Chalk up The New York Times with a debit for not giving a credit.

The newspaper makes a small but not insignificant transgression by not name-checking a wire story in its Street Scene column.

Last week an item about Warren Buffett, bankers, and “poetic justice” appeared on the interwebs and in various newspapers following a speech on Wednesday in Toronto. CBC reported on it. Bloomberg reported on it. Reuters reported on it. The Reuters story was on the wires that afternoon with the money quote.

“It’s sort of a little poetic justice, in that the people that brewed this toxic Kool-Aid found themselves drinking a lot of it in the end,” he said in reference to some of the large investment banks that were involved in designing and marketing complex investments that have soured in recent months and have generated billions in losses.

Reuters updated with a full 500-word story with the byline Wojtek Dabrowski, which was printed in various newspapers on Thursday.

The Times, like many other outlets, had the Reuters wire story on Wednesday evening online and also featured the item, again attributed to Reuters, on its DealBook blog on its Web site.

By the time it was published in the Times’s print edition on Friday, there was no reference to Reuters or any other wire service. Appearing in its Street Scene column that runs with the sub-head, “Highlights from DealBook at nytimes.com/dealbook,” The column led with an item headlined, “Warren Buffet: What Credit Crisis?” It does not appear online, so we’ve included the entire item, as it ran in the newspaper below:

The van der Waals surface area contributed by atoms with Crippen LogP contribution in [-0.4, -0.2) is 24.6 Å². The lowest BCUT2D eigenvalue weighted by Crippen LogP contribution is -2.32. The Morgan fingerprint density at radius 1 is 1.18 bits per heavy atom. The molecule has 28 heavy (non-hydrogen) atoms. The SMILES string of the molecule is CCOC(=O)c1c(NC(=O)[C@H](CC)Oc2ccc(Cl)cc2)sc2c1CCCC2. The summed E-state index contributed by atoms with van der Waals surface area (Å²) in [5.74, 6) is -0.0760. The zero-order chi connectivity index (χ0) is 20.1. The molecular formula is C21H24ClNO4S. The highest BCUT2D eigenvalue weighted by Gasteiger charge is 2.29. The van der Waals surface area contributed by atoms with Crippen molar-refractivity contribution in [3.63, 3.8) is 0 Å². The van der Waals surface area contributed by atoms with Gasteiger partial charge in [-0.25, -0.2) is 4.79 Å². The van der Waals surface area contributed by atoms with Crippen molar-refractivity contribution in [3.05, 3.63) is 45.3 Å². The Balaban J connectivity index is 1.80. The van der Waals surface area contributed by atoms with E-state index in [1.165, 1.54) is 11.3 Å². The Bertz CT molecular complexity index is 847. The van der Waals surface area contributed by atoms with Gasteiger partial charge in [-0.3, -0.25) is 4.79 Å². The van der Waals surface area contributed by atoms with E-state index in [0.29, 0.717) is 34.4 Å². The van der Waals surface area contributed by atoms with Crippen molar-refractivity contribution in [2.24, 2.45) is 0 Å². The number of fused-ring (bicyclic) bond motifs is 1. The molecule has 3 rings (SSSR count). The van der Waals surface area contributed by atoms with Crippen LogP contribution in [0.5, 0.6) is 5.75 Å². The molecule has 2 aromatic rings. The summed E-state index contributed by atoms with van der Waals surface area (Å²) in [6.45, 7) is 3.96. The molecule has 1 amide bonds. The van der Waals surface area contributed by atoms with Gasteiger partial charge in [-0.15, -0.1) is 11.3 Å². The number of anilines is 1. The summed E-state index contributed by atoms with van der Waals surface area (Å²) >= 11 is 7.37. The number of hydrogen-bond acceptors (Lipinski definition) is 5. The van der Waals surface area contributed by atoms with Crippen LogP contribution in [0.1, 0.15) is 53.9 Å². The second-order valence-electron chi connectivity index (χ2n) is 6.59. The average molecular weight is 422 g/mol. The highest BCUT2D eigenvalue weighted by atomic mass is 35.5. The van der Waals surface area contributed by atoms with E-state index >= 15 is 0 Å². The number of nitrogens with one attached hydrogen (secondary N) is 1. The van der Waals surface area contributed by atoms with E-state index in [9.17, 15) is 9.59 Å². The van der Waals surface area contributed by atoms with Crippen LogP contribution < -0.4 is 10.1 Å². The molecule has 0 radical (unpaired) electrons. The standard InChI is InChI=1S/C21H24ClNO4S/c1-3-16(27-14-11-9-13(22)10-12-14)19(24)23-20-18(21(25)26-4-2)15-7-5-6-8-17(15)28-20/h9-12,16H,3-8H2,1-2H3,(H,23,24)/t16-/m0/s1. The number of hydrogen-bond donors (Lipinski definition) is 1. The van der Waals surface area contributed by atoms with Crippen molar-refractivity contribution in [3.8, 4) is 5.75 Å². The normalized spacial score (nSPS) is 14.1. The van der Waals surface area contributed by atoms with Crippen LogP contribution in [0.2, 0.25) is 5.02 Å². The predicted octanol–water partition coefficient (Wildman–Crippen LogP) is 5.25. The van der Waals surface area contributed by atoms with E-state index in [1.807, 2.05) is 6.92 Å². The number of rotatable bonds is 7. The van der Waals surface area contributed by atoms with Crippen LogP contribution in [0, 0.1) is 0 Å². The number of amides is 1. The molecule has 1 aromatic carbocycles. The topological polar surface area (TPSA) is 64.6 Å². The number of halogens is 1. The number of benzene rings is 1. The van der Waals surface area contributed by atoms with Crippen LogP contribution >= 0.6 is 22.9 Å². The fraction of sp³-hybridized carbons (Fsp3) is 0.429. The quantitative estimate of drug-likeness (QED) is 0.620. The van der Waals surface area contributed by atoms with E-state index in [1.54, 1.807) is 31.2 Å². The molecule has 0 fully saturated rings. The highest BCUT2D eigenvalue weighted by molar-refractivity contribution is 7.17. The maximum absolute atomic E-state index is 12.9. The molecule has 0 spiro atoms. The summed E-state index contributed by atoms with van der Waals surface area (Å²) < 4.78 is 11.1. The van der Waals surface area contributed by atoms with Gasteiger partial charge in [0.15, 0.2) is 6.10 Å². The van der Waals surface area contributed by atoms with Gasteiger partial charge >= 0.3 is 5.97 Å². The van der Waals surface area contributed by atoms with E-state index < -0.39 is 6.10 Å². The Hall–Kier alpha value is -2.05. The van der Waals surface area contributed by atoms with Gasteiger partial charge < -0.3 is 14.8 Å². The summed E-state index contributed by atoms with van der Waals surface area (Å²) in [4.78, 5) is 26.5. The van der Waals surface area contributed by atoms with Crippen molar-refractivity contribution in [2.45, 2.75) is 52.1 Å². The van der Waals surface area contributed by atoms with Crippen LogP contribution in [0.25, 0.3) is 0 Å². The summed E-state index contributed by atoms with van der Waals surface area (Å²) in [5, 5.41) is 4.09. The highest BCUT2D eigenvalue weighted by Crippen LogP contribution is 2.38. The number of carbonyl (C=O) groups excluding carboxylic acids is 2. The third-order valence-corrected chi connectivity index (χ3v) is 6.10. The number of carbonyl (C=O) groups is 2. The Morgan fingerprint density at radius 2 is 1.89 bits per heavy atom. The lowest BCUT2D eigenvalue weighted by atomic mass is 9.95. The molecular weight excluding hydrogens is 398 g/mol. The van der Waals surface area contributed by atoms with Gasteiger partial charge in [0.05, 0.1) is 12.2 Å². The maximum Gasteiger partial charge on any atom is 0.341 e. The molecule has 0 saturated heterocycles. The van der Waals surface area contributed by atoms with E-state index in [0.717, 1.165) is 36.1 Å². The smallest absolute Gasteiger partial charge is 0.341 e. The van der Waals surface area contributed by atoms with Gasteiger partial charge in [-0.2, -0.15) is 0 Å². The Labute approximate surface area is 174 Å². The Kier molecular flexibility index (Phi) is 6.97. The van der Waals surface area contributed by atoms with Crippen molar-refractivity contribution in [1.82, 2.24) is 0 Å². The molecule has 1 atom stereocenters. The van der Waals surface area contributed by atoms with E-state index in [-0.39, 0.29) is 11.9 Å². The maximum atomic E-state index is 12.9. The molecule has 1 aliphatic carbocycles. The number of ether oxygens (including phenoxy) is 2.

Warren Buffett: What Credit Crisis?

Warren E. Buffett has largely dodged the subprime mortgage mess.

But that is not stopping him from taking shots at Wall Street banks that helped sow the seeds of the disaster — complex mortgage investments. Many of those investments have gone bad, leaving investors and the banks with large and growing losses.

“It’s sort of a little poetic justice, in that the people that brewed this toxic Kool-Aid found themselves drinking a lot of it in the end,” Mr. Buffett said at an investment conference in Toronto this week.

But for all the angst on Wall Street, Mr. Buffett does not see a squeeze in the credit markets. ”Money is available and it’s really quite cheap,” he said.

Mr. Buffett attributes the turmoil in the financial markets to the evaporation of ”dumb money.” By this he means the investors who chased tricky investments backed by shaky home loans, as well as complex corporate debt that is now almost impossible to sell.

With the dumb money out of the market, a wide range of companies, from investment banks to bond insurers, have been left high and dry. Not that Mr. Buffett minds: Berkshire Hathaway set up its own bond insurance business last month, and he can borrow money now at more attractive interest rates. MICHAEL J. de la MERCED

On Friday, Merced told us that while the Reuters story tipped him off, he went to a Bloomberg terminal where he listened to the audio of the event and wrote from that.

“It isn’t something we’d dealt with before,” said Merced. “Will we look at it and try to form a firmer policy? Yes.”

Fair enough. Not the end of the world. But news organizations that go to the trouble and expense of staffing news events should be acknowledged.

Give credit. Otherwise it’s a debit. Get it?

We’re a little disappointed in the Atlantic this month (except for a cheeky, category-defining article making the case for women over thirty to stop thinking of settling as a bad thing and “Marry Him!”)

Another article in the March issue (but not online), “The Next Slum,” gets a debit for twisting a current, transitory event into evidence of an epochal shift in the American landscape.

Anna Bahney is a Fellow and staff writer for The Audit